Toft did not escape the ire of the satirists, who concentrated mainly on sexual innuendo. Some took advantage of a common 18th-century word for a rabbit track—prick—and others were scatological in nature. However, Much Ado about Nothing; or, A Plain Refutation of All that Has Been Written or Said Concerning the Rabbit-Woman of Godalming (1727) is one of the more cutting satires on Toft. The document supposes to be the confession of 'Merry Tuft', "... in her own Stile and Spelling". Poking fun at her illiteracy, it makes a number of obscene suggestions hinting at her promiscuity—"I wos a Wuman as had grate nattural parts, and a large Capassiti, and kapible of being kunserned in depe Kuntrivansis."[65][66] The document also ridicules several of the physicians involved in the affair, and reflects the general view portrayed by the satirists that Toft was a weak woman and the least complicit of "the offenders" (regardless of her guilt). The notion contrasts with that expressed of her before the hoax was revealed and may indicate an overall strategy to disempower Toft completely. This is reflected in one of the most notable satires of the affair, Alexander Pope and William Pulteney's anonymous satirical ballad The Discovery; or, The Squire Turn'd Ferret.[67] Published in 1726 and aimed at Samuel Molyneux, it rhymes "hare" with "hair", and "coney" with "cunny". The ballad opens with the following verse:[68][69]

Most true it is, I dare to say,
E'er since the Days of Eve,
The weakest Woman sometimes may
The wisest Man deceive.

References[edit]

Notes

  1. ^ a b c Todd 1982, p. 27
  2. ^ Haslam 1996, pp. 30–31
  3. ^ a b c d Uglow 1997, pp. 118–119, 121
  4. ^ Wilson, Philip K.; Harrison, B. (2004), Toft , Mary (bap. 1703, d. 1763), Oxford Dictionary of National Biography, Oxford University Press, doi:10.1093/ref:odnb/27494, retrieved 27 July 2009 
  5. ^ Cody 2005, p. 124
  6. ^ a b c Todd 1995, p. 6
  7. ^ a b c Three confessions of Mary Toft, Hunterian Collection of the Library of the University of Glasgow, Bundle 20, Blackburn Cabinet, shelf listings R.1.d., R.1.f., R.1.g. 
  8. ^ a b Haslam 1996, p. 30
  9. ^ Cody 2005, p. 125
  10. ^ Seligman 1961, p. 350
  11. ^ a b Haslam 1996, p. 31
  12. ^ Todd 1995, p. 9
  13. ^ St. André & Howard 1727, pp. 5–6
  14. ^ St. André & Howard 1727, pp. 7–12
  15. ^ St. André & Howard 1727, pp. 12–14
  16. ^ a b c d Seligman 1961, p. 352
  17. ^ a b Todd 1995, pp. 18–19
  18. ^ Todd 1995, p. 19
  19. ^ a b c Todd 1982, p. 28
  20. ^ St. André & Howard 1727, pp. 28–30
  21. ^ St. André & Howard 1727, pp. 20–21
  22. ^ St. André & Howard 1727, p. 32
  23. ^ Seligman 1961, p. 354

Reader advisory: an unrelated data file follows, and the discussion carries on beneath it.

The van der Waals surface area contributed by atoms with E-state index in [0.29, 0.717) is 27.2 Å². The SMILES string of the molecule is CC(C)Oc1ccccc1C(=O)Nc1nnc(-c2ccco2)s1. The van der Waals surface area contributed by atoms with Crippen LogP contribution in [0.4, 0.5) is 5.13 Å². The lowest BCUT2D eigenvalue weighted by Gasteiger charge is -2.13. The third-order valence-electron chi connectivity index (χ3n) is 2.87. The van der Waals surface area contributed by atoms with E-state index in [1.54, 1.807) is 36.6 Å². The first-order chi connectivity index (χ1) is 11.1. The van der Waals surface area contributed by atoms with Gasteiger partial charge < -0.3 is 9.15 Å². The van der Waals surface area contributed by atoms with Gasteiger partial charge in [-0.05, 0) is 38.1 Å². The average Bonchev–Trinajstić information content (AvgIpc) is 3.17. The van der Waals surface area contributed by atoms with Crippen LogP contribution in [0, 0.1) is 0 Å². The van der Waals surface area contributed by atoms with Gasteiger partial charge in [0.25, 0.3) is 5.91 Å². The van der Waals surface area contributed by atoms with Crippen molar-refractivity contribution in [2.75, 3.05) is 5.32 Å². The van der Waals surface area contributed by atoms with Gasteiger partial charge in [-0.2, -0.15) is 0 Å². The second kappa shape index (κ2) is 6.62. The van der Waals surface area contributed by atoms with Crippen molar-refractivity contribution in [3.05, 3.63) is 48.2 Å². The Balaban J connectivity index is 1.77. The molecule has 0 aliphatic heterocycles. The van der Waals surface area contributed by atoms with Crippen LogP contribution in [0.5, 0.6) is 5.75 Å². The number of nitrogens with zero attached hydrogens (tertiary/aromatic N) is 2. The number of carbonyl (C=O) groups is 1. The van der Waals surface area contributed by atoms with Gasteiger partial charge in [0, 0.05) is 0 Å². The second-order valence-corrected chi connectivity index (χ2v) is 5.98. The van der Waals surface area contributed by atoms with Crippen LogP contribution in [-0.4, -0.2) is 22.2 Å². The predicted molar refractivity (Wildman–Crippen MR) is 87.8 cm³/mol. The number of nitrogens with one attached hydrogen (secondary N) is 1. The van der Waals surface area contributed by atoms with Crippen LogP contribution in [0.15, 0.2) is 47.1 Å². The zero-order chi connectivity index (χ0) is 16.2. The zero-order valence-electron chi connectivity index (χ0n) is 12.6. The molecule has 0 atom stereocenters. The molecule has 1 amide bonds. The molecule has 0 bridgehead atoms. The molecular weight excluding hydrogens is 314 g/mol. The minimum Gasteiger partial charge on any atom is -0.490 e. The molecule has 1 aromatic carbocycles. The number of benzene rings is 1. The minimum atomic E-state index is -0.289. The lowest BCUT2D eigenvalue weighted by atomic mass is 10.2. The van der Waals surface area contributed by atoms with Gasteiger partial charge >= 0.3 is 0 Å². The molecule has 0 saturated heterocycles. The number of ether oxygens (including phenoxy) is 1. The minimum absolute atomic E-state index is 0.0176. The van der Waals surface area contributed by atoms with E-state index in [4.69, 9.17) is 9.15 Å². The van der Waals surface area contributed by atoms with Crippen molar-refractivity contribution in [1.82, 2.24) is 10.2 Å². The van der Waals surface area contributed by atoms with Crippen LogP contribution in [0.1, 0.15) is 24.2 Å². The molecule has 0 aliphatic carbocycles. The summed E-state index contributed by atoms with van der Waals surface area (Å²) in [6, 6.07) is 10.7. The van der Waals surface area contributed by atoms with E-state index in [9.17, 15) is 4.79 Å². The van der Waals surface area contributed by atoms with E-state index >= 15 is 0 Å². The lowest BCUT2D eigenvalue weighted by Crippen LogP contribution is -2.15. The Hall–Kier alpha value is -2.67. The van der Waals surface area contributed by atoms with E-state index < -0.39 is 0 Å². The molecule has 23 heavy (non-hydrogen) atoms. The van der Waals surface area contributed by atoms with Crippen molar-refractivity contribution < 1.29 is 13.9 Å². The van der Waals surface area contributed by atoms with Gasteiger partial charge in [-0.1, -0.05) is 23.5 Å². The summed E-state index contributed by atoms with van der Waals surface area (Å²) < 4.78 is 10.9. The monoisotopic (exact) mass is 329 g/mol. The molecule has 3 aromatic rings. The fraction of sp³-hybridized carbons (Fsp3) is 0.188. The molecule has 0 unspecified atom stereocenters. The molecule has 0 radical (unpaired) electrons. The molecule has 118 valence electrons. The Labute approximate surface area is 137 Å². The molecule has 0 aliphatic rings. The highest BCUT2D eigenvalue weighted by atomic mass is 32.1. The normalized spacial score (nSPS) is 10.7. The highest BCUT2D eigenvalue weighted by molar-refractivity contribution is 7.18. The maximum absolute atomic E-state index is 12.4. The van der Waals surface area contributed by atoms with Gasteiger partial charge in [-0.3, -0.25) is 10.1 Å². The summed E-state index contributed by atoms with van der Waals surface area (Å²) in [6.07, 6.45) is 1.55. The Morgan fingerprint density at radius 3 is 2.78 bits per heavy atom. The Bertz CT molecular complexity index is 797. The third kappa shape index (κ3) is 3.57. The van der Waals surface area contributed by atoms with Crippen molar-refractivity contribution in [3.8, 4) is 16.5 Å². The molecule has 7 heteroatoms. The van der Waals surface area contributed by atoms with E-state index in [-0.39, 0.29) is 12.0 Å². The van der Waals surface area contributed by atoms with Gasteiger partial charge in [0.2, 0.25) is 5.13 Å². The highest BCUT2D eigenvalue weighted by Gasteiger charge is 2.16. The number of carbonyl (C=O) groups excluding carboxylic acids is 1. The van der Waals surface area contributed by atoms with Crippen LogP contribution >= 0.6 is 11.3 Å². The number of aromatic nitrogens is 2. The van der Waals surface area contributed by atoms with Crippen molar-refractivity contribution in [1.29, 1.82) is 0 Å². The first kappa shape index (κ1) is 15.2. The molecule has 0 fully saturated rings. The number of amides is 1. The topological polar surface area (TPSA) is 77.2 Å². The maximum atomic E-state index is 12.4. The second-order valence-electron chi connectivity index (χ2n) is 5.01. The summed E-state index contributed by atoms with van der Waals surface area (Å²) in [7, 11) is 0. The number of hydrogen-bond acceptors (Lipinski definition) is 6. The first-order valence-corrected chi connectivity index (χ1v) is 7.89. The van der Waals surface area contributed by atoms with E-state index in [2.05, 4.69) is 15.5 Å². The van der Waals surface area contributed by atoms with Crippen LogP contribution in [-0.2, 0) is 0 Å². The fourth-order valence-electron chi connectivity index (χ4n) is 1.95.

24. ^ a b Cody 2005, p. 126
  25. ^ a b Paulson 1993, p. 168
  26. ^ St. André & Howard 1727, p. 23
  27. ^ Cody 2005, p. 135
  28. ^ Cody 2005, pp. 127–128
  29. ^ Toor, Kiran (2007), ‘Offspring of his Genius’: Coleridge's Pregnant Metaphors and Metamorphic Pregnancies, published in Romanticism, Romanticism (eupjournals.com) 13 (3): 257–270, doi:10.3366/rom.2007.13.3.257 
  30. ^ Bondeson 1997, pp. 129–131
  31. ^ Todd 1995, p. 26
  32. ^ Bondeson 1997, p. 132
  33. ^ Todd 1995, pp. 27–28
  34. ^ a b Todd 1982, p. 29
  35. ^ Caulfield & Collection 1819, pp. 199–200
  36. ^ a b Seligman 1961, p. 355
  37. ^ a b Seligman 1961, p. 356
  38. ^ Todd 1995, p. 7
  39. ^ Haslam 1996, p. 34
  40. ^ a b Brock 1974, p. 168
  41. ^ a b Report on Margaret Toft, British Journal, 14 January 1727 
  42. ^ Report on Margaret Toft, Mist's Weekly Journal, 24 December 1726 
  43. ^ Haslam 1996, pp. 28–29
  44. ^ a b c Todd 1982, p. 30
  45. ^ Todd 1982, p. 32
  46. ^ Haslam 1996, p. 45
  47. ^ Cody 2005, pp. 126–127
  48. ^ Ahlers 1726, pp. 1–23
  49. ^ Daily Journal, Daily Journal, 9 December 1726 
  50. ^ a b Cody 2005, p. 132
  51. ^ Bondeson 1997, pp. 142–143
  52. ^ Todd 1995, p. 11
  53. ^ Rhodes, Philip; Harrison, B. (September 2004), Manningham, Sir Richard (bap. 1685, d. 1759) (Online ed.), Oxford Dictionary of National Biography, Oxford University Press, doi:10.1093/ref:odnb/17982, retrieved 28 June 2009 
  54. ^ Lover of Truth and Learning 1726, p. 13
  55. ^ UK CPI inflation numbers based on data available from Gregory Clark (2014), "What Were the British Earnings and Prices Then? (New Series)" MeasuringWorth.
  56. ^ a b Haslam 1996, p. 43
  57. ^ Cody 2005, p. 130
  58. ^ Bondeson 1997, p. 141
  59. ^ Cody 2005, pp. 131–132
  60. ^ Bondeson 1997, p. 143
  61. ^ Cody 2005, p. 131
  62. ^ Bondeson 1997, p. 134
  63. ^ Cody 2005, pp. 132–134
  64. ^ Voltaire 1785, p. 428
  65. ^ Lynch 2008, pp. 33–34
  66. ^ Tuft 1727, pp. 12–17
  67. ^ Todd 1995, pp. 69–72
  68. ^ Cox 2004, p. 195
  69. ^ Pope & Butt 1966, p. 478

Bibliography

Further reading[edit]